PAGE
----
Quality of FreeBSD

Robert Watson rwatson at FreeBSD.org
Thu Jul 21 23:58:19 GMT 2005

On Thu, 21 Jul 2005, Alexey Yakimovich wrote:

> Even for "dynamic problems" you can have your code generating detailed 
> logs, including time, pid, thread id, cpu, function, memory ..., and 
> have them analyzed later by some script. But this not my main point 
> here, in this thread.

Instrumentation is very expensive at run-time, and substantially changes 
timing, especially in the network stack and network-related device 
drivers, so will often close race conditions by changing the timing.  We 
have an extensive instrumentation system named KTR(9).  If you're 
interested in giving it a try, you can find out more here:


This page is primarily targetted at tracing locks, memory allocation, and 
context switching, but you can also trace I/O, bus operations, VFS 
operations, and a range of other things. While my web page doesn't talk 
about it, as it's generally focused on micro-tracing of kernel events, you 
can also queue the event stream to disk using alq(9).  The man pages have 
more information.  There are some neat tools, such as Jeff Roberson's 
schedgraph, for managing and rendering trace results.

The downside, is of course performance and perturbing of the events. 
Adding trace operations in rapid firing events, such as context switches, 
lock operations, and so on, even if they're disabled at run-time, has a 
huge performance cost.  As a result, the trace mechanisms are added via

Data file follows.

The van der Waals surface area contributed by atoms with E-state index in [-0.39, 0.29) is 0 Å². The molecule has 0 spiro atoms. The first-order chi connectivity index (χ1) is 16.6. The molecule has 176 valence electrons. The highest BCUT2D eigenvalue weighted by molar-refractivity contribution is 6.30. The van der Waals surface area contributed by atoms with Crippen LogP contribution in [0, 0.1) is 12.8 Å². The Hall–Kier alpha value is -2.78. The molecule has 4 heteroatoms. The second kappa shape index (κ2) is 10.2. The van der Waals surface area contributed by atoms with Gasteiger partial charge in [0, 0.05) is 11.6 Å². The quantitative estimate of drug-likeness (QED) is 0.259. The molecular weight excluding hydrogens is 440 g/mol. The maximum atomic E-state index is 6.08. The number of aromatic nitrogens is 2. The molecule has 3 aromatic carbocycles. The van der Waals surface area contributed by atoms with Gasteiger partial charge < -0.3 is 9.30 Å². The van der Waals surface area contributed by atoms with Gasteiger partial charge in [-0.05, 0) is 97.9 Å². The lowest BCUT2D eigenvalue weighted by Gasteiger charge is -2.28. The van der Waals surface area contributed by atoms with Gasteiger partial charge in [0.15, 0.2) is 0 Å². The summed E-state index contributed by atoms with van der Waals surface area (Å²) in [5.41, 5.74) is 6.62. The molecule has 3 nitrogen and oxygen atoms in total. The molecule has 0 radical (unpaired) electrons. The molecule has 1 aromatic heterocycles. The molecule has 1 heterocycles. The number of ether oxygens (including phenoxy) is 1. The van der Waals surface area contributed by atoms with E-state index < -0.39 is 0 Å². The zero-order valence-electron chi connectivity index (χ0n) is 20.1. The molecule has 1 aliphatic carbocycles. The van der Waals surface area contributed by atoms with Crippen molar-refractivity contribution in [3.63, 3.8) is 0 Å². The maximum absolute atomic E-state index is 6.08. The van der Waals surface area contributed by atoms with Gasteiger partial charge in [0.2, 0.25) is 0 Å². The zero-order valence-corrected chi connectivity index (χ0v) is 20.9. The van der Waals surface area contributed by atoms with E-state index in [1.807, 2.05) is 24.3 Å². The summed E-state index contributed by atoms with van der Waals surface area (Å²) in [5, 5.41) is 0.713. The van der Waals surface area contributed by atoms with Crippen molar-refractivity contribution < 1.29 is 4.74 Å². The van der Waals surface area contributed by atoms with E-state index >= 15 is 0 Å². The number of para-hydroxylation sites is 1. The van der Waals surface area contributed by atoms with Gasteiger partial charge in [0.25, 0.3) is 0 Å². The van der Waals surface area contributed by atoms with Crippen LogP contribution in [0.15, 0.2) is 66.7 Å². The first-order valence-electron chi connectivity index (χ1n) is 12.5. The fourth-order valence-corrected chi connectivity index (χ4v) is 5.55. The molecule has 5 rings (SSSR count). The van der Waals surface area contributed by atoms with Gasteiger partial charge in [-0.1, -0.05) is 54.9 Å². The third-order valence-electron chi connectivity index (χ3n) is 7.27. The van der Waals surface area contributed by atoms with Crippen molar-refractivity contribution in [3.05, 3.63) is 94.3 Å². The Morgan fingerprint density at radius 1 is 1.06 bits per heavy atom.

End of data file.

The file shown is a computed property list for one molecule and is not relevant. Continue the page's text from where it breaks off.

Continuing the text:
compile-time options for the kernel.  There's some interest in introducing 
run-time instrumentation, although the focus of that has primarily been 
related to run-time adaptation of kernels between UP and SMP, in order to 
avoid lock costs on an SMP-compiled kernel running on UP.  Even then, the 
performance perturbance is a big issue for tracking subtle races.

> All thoughts in the mails of this thread, developers as well as users, 
> seem to me so right, so true. But I would like to repeat my main point: 
> From my personal experience, maybe I'm wrong, but what I see close to 
> me, FreeBSD project is loosing a lot of users, I don't know anything 
> about developers, but it seems to me true too. No users no developers no 
> project.

I appreciate your concern, but at least from looking at the committer 
count and commit rates, FreeBSD is gaining developers rather than losing 
them.  Likewise, while users come and go, reports from organizations like 
Netcraft have tracked a moderate to substantial increase in FreeBSD use 
over the last few years.  If you then throw in indirect consumers of 
FreeBSD as a result of FreeBSD-derived operating systems, such as Apple's 
Mac OS X, Juniper, etc, the numbers become rediculously large very 

None of this is to say quality and a focus on quality aren't important, 
just that while your concerns are valid, I think there's a lot of detail 
to this that isn't as immediately obvious.

Robert N M Watson

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